Photo Credit: Zoltan Kluger (1896–1977) via Wikimedia
Shabbat at Dizengoff Circle, Tel Aviv, circa 1939

After years of fighting, this Shabbat, Cheshvan 25, 5780 – November 22-23, 2019, public buses will be available to transport the residents of Tel Aviv, Ramat Hasharon, Givatayim, and Kiryat Ono, as part of a project dubbed “Pleasant on the Weekend.”

The project will operate 6 lines with more than 500 stops across the Dan Region (Metropolitan Tel Aviv), using 19-seat minibuses. For the time being, the busses are free.

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The buses will operate on Friday from 6 PM to 2 AM, and on Saturday from 9 AM to 5 PM. Most buses will leave every half hour, except for line 710 from Kiryat Ono, which will leave on the hour. Bus service for the handicapped will be available every 90 minutes, and reservations can be made 2 hours in advance.

Frankly, it feels a bit funny to include the details of a Shabbat-desecrating service, but we are a news outlet and you’re probably curious.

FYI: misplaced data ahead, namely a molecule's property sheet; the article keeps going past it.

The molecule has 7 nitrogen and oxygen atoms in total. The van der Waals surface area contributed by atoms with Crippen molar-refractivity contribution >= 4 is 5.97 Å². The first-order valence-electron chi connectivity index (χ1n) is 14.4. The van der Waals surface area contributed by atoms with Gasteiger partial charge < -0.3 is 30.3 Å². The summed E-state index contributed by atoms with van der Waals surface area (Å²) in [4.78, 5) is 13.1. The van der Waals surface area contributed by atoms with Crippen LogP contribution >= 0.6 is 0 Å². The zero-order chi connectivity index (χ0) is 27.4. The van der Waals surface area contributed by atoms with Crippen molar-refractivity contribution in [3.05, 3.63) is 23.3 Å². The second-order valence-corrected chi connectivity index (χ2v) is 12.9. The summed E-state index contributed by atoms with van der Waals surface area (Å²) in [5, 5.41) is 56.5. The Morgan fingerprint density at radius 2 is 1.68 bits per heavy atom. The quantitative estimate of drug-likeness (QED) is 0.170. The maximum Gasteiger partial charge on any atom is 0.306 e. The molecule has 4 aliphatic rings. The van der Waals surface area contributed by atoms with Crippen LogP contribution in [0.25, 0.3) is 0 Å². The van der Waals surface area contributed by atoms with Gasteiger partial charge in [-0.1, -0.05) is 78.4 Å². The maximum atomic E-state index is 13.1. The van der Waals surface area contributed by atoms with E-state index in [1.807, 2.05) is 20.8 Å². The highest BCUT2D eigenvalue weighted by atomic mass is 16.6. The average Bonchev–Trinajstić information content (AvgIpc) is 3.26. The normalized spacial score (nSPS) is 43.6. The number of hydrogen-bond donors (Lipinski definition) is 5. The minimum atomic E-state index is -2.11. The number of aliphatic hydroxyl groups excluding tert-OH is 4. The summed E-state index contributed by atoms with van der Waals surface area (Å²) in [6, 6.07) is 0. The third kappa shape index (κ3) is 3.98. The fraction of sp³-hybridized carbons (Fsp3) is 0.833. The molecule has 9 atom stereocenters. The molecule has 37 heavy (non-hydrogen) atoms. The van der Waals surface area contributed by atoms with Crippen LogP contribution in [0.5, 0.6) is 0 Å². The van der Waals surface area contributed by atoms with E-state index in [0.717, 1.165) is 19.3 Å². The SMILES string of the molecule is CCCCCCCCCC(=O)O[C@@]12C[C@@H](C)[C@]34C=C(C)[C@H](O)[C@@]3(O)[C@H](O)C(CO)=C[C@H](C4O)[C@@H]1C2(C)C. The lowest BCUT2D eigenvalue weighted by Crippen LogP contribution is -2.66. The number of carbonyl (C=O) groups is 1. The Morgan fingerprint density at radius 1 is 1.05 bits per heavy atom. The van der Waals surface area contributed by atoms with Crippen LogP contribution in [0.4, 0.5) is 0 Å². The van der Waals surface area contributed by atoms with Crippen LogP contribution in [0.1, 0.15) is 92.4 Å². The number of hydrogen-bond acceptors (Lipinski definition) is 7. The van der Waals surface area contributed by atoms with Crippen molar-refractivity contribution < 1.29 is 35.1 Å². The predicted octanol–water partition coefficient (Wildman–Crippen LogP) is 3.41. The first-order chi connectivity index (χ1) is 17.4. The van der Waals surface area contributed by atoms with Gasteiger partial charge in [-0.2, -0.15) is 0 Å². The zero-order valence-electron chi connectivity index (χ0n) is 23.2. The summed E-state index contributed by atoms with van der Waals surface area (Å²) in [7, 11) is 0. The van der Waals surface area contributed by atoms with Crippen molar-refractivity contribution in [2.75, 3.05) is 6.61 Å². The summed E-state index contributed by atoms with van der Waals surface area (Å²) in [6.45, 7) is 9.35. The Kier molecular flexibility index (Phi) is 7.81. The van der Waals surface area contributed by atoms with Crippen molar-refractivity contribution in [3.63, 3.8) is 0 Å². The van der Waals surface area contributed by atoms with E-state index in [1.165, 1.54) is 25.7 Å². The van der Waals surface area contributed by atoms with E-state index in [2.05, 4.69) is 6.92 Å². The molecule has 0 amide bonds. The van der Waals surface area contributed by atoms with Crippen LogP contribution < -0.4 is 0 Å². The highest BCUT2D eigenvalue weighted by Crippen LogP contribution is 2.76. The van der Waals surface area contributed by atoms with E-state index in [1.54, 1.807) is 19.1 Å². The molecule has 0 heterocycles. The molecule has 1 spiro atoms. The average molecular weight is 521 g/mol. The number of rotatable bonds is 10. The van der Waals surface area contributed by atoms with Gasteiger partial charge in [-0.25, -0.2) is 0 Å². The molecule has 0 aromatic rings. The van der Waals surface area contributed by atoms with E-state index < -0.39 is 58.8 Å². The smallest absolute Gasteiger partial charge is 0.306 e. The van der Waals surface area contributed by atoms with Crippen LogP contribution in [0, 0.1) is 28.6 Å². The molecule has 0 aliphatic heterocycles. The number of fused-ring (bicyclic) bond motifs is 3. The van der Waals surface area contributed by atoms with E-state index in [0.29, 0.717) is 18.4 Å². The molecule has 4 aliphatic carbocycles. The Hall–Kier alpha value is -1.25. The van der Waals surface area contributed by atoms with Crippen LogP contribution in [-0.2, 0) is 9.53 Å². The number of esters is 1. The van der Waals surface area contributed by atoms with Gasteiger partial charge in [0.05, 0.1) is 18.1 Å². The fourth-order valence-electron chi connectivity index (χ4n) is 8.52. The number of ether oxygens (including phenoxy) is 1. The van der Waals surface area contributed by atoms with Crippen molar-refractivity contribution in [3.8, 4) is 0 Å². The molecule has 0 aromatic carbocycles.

Last Monday, the Tel Aviv municipal council cast the decisive vote in favor of the fledgling service, approving the initiative by 19 to 6. Several dozen religious and masori protesters demonstrated in Rabin square against the decision, which will cost an estimated 12.5 million shekel, 9 million shekel of which is paid by Tel Aviv.

The protesters carried signs with quotes from Israel’s national poet and former city resident Haim Nahman Bialik, and Tel Aviv’s first mayor, Meir Dizengoff, in favor of observing Shabbat in Israel’s largest metropolis.

One organizer told Maariv that “Shabbat is a cornerstone and has national value. The Jewish character of Israel must be preserved.”

He added that “privately, anyone can act according to their belief, but public transport must not be accepted.”

Meital Blades, deputy mayor of Tel Aviv who holds the city’s transport portfolio, told Calcalist that “it’s time for free public transport on Shabbat, and the fact that there’s a transitional government helps us.”

“We started working on this solution earlier this year,” she said, “and we thought the project would start after a government had been formed. But now the religious parties cannot stop us.”

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